Heather McGuire, J.D. ’09, to Bring Growth, Improvements as City Admin
By Eva Richards
In her new role as city administrator of St. Charles, Illinois, Heather McGuire, J.D. ’09 says her daily work is somewhat chaotic, but she would not have it any other way.
“Every day brings on new projects and challenges to work through,” she said. “Many of my friends and family do not really understand what a city administrator does, so I liken it to the chief administrative officer of a business.”
The city administrator oversees all the city departments, inlcuding public works, utilities, police, fire, economic development, finance and human resources.
“One of the things I enjoy most about my job is the diverse issues with which I am tasked,” McGuire said. “I can jump from discussing a flooding issue in a residential neighborhood, caused by a massive rain event, to negotiating with a developer to bring a large business into the city. Every day brings something unique, and I enjoy both learning about and figuring out solutions to problems—especially when, most of the time, the problems are impacting the residents.”
McGuire hopes to carry out the vision of St. Charles Mayor Lora Vitek and the city council, bringing new growth to the city.
“They are eager to restart economic development initiatives after more than a year of the pandemic,” she said. “There are some in-progress projects I will continue to see through, but mostly I am hoping to bring a fresh set of eyes and ideas to present to the council on how to continue to promote and better the city.”
McGuire says the most fulfilling aspect of her new role is getting to improve the city, both in organizational structure and for the residents.
“I enjoy being able to see progress as the city improves infrastructure, aesthetics, and businesses,” she said.
Growing up in Joliet, Illinois, McGuire had a lot of the same qualities she does now—“a little type A, a little bit of a perfectionist, a little bit of a problem solver.”
“However, I always put others first and wanted everything to be fair,” she said. “That quality grew as I aged into a strong sense of empathy and wanting to help others. That’s ultimately what led me to law school—wanting to advocate for those that were unable to navigate a complex system. I wanted to be a voice for the people who needed it.”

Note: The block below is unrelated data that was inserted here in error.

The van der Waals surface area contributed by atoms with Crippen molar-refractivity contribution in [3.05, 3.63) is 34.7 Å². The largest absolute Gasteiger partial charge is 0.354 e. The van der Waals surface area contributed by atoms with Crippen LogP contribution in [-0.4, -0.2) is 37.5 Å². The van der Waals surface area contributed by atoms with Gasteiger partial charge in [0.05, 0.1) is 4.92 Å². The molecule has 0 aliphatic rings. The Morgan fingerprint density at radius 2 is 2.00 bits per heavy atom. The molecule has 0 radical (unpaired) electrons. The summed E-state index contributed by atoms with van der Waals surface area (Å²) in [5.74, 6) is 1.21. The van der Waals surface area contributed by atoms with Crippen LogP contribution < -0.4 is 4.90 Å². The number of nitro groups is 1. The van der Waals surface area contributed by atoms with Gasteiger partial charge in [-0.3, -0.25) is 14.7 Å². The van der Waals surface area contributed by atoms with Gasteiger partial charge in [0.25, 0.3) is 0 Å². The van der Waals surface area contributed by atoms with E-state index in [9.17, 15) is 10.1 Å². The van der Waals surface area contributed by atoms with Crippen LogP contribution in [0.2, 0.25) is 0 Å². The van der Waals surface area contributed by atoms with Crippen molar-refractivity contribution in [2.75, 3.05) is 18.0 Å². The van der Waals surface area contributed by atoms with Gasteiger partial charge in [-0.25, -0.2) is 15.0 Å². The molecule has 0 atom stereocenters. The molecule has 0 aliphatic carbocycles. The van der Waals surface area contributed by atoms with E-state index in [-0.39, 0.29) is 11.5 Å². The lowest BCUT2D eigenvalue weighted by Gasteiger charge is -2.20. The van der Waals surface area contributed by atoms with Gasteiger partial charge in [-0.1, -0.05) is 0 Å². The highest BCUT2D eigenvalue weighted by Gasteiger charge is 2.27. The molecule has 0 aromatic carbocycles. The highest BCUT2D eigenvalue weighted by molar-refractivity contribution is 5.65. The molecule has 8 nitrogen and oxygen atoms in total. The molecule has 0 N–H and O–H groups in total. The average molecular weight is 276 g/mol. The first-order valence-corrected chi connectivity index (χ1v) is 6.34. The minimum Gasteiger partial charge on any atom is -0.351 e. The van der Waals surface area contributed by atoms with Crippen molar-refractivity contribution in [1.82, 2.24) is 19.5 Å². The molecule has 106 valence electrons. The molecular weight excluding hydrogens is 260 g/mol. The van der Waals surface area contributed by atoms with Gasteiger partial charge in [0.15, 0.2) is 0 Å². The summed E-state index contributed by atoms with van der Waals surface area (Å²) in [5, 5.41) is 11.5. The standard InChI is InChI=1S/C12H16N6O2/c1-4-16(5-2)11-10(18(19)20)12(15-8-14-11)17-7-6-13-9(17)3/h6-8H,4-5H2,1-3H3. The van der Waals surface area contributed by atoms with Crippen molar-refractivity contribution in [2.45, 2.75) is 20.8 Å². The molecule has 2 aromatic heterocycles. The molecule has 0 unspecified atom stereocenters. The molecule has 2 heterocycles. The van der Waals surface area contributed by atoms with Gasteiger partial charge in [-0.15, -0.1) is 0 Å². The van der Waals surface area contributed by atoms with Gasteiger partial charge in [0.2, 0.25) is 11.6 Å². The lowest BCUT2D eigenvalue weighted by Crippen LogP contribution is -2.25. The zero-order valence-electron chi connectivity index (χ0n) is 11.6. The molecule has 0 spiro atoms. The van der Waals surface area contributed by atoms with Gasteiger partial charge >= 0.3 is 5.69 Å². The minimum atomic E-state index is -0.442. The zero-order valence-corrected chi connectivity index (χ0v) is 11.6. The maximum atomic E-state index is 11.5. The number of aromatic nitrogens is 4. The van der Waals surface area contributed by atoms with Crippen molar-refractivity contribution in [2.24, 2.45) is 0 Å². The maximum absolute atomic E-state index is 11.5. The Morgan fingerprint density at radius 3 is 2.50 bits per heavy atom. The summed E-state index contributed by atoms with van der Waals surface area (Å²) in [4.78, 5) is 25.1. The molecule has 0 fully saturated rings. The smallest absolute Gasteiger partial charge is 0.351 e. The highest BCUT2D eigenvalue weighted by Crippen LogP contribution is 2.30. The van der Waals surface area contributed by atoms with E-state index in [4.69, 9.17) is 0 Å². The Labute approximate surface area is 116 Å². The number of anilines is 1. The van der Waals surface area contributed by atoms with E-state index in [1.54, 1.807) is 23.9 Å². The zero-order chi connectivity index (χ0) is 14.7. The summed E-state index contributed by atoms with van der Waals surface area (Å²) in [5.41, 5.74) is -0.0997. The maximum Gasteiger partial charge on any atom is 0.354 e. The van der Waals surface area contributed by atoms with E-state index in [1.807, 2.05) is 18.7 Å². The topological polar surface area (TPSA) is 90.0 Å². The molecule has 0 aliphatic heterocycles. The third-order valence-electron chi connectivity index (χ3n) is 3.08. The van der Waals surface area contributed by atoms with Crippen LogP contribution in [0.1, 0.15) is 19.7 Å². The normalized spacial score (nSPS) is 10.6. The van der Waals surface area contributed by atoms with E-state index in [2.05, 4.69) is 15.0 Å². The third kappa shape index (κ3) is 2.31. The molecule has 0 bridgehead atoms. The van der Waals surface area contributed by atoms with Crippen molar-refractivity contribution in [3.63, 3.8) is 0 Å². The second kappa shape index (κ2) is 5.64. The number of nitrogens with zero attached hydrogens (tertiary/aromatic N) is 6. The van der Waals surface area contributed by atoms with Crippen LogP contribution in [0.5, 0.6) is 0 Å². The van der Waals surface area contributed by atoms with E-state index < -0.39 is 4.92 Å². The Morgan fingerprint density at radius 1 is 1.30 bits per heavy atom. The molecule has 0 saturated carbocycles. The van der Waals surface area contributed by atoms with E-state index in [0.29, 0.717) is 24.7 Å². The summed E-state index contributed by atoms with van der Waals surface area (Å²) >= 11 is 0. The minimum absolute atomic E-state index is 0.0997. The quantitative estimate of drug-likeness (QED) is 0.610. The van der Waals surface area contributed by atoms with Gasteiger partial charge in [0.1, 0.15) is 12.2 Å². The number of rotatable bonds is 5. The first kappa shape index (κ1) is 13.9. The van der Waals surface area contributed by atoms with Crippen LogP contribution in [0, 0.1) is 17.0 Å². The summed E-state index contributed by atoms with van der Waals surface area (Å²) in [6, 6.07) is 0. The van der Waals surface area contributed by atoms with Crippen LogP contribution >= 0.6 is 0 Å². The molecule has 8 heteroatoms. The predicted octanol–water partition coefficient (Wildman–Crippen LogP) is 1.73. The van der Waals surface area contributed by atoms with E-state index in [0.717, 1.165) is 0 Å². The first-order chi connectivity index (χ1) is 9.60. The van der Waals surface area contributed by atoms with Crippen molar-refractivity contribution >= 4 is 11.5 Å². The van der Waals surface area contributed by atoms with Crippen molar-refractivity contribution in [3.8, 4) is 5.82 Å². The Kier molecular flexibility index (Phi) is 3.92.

After high school, McGuire earned a B.A. in psychology from DePaul University in Chicago before deciding to pursue a law degree.
“I went to NIU because the law school was relatively newer and focused on a more personalized experience,” she said. “There were smaller classes and opportunities that I didn’t believe I would get at some of the other law schools in the area. I was able to participate in moot court, mock trial and work with one of my professors on a research project in the area I wanted to practice.”
While she initially wanted to practice in healthcare law, and even took an unpaid position at St. Joseph Regional Medical Center in South Bend, Indiana, to further her experience, her first opportunity was with Joliet-based McKeown Law Firm representing several local government entities. She was mentored by an attorney who was the municipal attorney for several organizations and learned a vast amount from him, practicing mostly in municipal law with a little real estate and some minor litigation while with the firm.
Although she was not versed in municipal law when she started her practicing career, McGuire was able to use her research background to help her excel quickly.
“NIU has a strong legal research and writing program, which was much more extensive than other schools, and that helped me to learn about ordinances and government structure on a local level,” she said. “This helped facilitate policy setting via ordinances and agreements. I also was able to assist in human resources, which is a close pairing with a law license, as so many human resources functions are rooted in statues and caselaw.”
When McKeown Law Firm dissolved, she was given the opportunity to go to an in-house attorney position with the City of Crest Hill, Illinois. There, she quickly began participating in assignments and duties that were not strictly related to the law, such as economic development agreements.
“After I went in-house with the City of Crest Hill, things really took off for me. I was able to really get invested in the projects of the city and see projects through in a way I hadn’t before,” she said. “I was also able to better plan for items knowing the residents and city council’s desires and wishes, and that’s what I really enjoyed. Moving into city administration and getting to use my legal background to expedite and creatively solve problems was the best combination for me.”
When the existing Crest Hill city administrator left for another position, McGuire stepped in as the interim and was able to successfully move into the permanent role after that.
Her current employment agreement with the city of St. Chalres runs through the spring of 2025, which coincides with the mayor's term of office.
As McGuire works to better her community, she cannot help but remember how NIU helped set her down her path to city administration work.
“Being a Huskie means using my skills to engage and better the community I am part of,” she said. “I am honored to be able to help make the city a place I can be proud to call my home. I'm really excited to be part of the team that's going to carry out the vision of the next chapter.”